Coming to Duke as part of a star studded recruiting class that ranked No. 1 in the nation according to 247 sports, Frank Jackson was somewhat overlooked. Fellow freshmen Harry Giles and Jayson Tatum sucked up most of the attention as top five overall recruits that were expected to star for the Blue Devils before heading to the NBA. Jackson was also under the radar since he played his high school basketball in Utah and not a traditional hoops hotbed like California.
For much of the year Jackson’s role on the team has been as an energy guy off the bench, someone who injects some electricity into the offense. This has been due to the meteoric rise of Luke Kennard who has emerged as Duke’s best player and the steady play of Matt Jones who is a lock down defender on the perimeter for the Blue Devils.
However, by sheer force of talent and hard work, Jackson has been able to carve out a key place in head coach Mike Krzyzewski’s rotation. The freshman is averaging almost 24 minutes per game and is being trusted with bringing the ball up the floor and initiating the offense. He also gives Duke another elite perimeter defender who can help shutdown opposing teams’ backcourts.
But, Jackson was not satisfied just being a valuable role player. He has taken his game to another level recently and reminded fans why he was a five star recruit in his own right. The freshman has stepped into the void left by an injury that has left star guard Grayson Allen limited. Allen missed the game against Miami and only played 16 minutes against Florida State. Jackson started those past two games in Allen’s place and posted two of his best games of the year.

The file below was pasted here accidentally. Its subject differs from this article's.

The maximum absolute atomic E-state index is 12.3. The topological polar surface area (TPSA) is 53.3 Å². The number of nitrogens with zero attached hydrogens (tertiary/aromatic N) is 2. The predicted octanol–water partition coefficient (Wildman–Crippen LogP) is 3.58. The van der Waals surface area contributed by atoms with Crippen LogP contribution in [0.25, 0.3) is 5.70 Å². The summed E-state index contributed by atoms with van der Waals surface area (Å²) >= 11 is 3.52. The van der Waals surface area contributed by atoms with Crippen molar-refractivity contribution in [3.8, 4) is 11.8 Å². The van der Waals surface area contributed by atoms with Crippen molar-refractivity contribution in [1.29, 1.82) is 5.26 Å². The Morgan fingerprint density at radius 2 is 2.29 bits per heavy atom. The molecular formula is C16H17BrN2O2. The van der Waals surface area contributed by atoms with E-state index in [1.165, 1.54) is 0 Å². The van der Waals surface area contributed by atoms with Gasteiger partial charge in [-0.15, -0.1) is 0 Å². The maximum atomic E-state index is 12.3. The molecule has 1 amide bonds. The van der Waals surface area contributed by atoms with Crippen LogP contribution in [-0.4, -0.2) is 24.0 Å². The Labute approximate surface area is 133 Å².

Duke fans quickly learned that the Alpine, Utah native was extremely explosive and capable of singlehandedly powering the Blue Devils offense. He possesses a unique skill set among the Duke guards. Jackson is built like a freight train, but can ramp up to top speed in an instant. This makes him a massive threat in the pick and roll game where he can explode past slower defenders, slip a pass to a rolling big man or shoot a pull up jumper. He is also the closest thing the Blue Devils have to a true point guard, who is able to consistently organize the offense and intimate sets for other players.
Shooting is the phase of Jackson’s game that has picked up recently. In the past two games, his shooting numbers have increased considerably. In the loss to Miami, the freshman was six for 11 from the field, tallying 16 points to lead the Blue Devils. The Florida State game on Tuesday was a Frank Jackson tour de force. Duke had jumped out to an early lead and the Seminoles were mounting a comeback early in the second half before Jackson took over. He scored 13 points in the span of a little over three minutes to bring the lead to 19 and effectively end the game. The freshman hit three threes including a pull up one over probably lottery pick Jonathan Isaac and had several spectacular drives to the basket including one where he contorted his body to finish through contact. He finished the contest with 22 points shooting over 50% from the field.
Jackson’s rise gives Krzyzewski more lineup options and is a welcome development for a Blue Devil team that came into the year with such high expectations. If Allen remains limited, Jackson will be counted on to step up once again and he has risen to every occasion thus far. If Duke is going to be successful in March, it will be because of their elite backcourt and Jackson will be an integral part of that. He could have the most impact of anyone from this year’s freshman class, an idea that seemed ridiculous at the start of the season.
The future is also blinding for the freshman from Utah. He seems set to follow in the steps of Allen who was a role player his freshman year for the 2015 Blue Devil team that won the national championship and then became an All-American the next season. Jackson has the same sort of untapped potential and looks like he could be a thorn in the side of Duke’s opponents for years to come. He has the talent and work ethic to become the next great Blue Devil guard.